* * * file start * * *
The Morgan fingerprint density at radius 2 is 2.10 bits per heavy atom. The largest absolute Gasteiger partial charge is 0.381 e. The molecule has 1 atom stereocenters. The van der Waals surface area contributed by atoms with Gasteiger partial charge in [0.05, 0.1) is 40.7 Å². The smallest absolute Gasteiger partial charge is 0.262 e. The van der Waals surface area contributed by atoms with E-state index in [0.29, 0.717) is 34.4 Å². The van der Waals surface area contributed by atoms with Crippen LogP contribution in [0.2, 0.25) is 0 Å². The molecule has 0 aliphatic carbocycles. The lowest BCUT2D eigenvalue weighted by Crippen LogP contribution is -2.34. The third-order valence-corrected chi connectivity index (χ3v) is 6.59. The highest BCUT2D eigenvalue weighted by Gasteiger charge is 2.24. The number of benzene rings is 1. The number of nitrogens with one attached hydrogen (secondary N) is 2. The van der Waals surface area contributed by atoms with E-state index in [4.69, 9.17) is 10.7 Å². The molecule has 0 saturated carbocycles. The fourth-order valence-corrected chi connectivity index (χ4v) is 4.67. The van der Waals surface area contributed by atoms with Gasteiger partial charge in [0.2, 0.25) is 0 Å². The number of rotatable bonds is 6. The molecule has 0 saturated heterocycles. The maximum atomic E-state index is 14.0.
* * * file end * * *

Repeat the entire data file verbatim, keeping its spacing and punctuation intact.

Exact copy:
The Morgan fingerprint density at radius 2 is 2.10 bits per heavy atom. The largest absolute Gasteiger partial charge is 0.381 e. The molecule has 1 atom stereocenters. The van der Waals surface area contributed by atoms with Gasteiger partial charge in [0.05, 0.1) is 40.7 Å². The smallest absolute Gasteiger partial charge is 0.262 e. The van der Waals surface area contributed by atoms with E-state index in [0.29, 0.717) is 34.4 Å². The van der Waals surface area contributed by atoms with Crippen LogP contribution in [0.2, 0.25) is 0 Å². The molecule has 0 aliphatic carbocycles. The lowest BCUT2D eigenvalue weighted by Crippen LogP contribution is -2.34. The third-order valence-corrected chi connectivity index (χ3v) is 6.59. The highest BCUT2D eigenvalue weighted by Gasteiger charge is 2.24. The number of benzene rings is 1. The number of nitrogens with one attached hydrogen (secondary N) is 2. The van der Waals surface area contributed by atoms with E-state index in [4.69, 9.17) is 10.7 Å². The molecule has 0 saturated carbocycles. The fourth-order valence-corrected chi connectivity index (χ4v) is 4.67. The van der Waals surface area contributed by atoms with Gasteiger partial charge in [0.2, 0.25) is 0 Å². The number of rotatable bonds is 6. The molecule has 0 saturated heterocycles. The maximum atomic E-state index is 14.0.